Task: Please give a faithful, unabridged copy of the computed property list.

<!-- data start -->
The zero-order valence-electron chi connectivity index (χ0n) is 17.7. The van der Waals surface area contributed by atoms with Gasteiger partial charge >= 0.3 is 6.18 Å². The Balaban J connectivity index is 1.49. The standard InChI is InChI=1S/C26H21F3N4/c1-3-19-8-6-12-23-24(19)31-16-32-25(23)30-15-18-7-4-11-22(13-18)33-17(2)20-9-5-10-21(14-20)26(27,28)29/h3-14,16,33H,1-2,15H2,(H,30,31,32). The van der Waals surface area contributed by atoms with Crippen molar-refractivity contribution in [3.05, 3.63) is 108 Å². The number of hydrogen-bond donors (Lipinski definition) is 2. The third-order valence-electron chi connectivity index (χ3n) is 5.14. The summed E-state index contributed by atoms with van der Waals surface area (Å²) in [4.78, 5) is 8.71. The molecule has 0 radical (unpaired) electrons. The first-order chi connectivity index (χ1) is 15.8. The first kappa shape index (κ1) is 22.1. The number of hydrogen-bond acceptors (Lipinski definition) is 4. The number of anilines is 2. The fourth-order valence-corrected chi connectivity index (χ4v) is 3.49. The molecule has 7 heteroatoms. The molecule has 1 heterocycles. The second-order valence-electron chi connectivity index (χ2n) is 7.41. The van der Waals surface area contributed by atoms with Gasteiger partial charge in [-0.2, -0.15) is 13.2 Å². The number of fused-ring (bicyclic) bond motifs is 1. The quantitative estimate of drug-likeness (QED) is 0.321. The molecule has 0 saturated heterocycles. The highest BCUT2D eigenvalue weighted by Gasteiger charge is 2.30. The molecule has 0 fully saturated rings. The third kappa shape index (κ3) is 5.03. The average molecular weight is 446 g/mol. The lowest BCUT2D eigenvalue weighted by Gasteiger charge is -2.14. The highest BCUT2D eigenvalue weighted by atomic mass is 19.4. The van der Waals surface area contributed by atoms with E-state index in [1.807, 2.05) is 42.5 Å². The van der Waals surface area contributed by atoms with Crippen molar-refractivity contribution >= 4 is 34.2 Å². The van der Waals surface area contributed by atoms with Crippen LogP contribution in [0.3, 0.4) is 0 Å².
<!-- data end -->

The zero-order valence-electron chi connectivity index (χ0n) is 17.7. The van der Waals surface area contributed by atoms with Gasteiger partial charge >= 0.3 is 6.18 Å². The Balaban J connectivity index is 1.49. The standard InChI is InChI=1S/C26H21F3N4/c1-3-19-8-6-12-23-24(19)31-16-32-25(23)30-15-18-7-4-11-22(13-18)33-17(2)20-9-5-10-21(14-20)26(27,28)29/h3-14,16,33H,1-2,15H2,(H,30,31,32). The van der Waals surface area contributed by atoms with Crippen molar-refractivity contribution in [3.05, 3.63) is 108 Å². The number of hydrogen-bond donors (Lipinski definition) is 2. The third-order valence-electron chi connectivity index (χ3n) is 5.14. The summed E-state index contributed by atoms with van der Waals surface area (Å²) in [4.78, 5) is 8.71. The molecule has 0 radical (unpaired) electrons. The first-order chi connectivity index (χ1) is 15.8. The first kappa shape index (κ1) is 22.1. The number of hydrogen-bond acceptors (Lipinski definition) is 4. The number of anilines is 2. The fourth-order valence-corrected chi connectivity index (χ4v) is 3.49. The molecule has 7 heteroatoms. The molecule has 1 heterocycles. The second-order valence-electron chi connectivity index (χ2n) is 7.41. The van der Waals surface area contributed by atoms with Gasteiger partial charge in [-0.2, -0.15) is 13.2 Å². The number of fused-ring (bicyclic) bond motifs is 1. The quantitative estimate of drug-likeness (QED) is 0.321. The molecule has 0 saturated heterocycles. The highest BCUT2D eigenvalue weighted by Gasteiger charge is 2.30. The molecule has 0 fully saturated rings. The third kappa shape index (κ3) is 5.03. The average molecular weight is 446 g/mol. The lowest BCUT2D eigenvalue weighted by Gasteiger charge is -2.14. The highest BCUT2D eigenvalue weighted by atomic mass is 19.4. The van der Waals surface area contributed by atoms with E-state index in [1.807, 2.05) is 42.5 Å². The van der Waals surface area contributed by atoms with Crippen molar-refractivity contribution >= 4 is 34.2 Å². The van der Waals surface area contributed by atoms with Crippen LogP contribution in [0.3, 0.4) is 0 Å².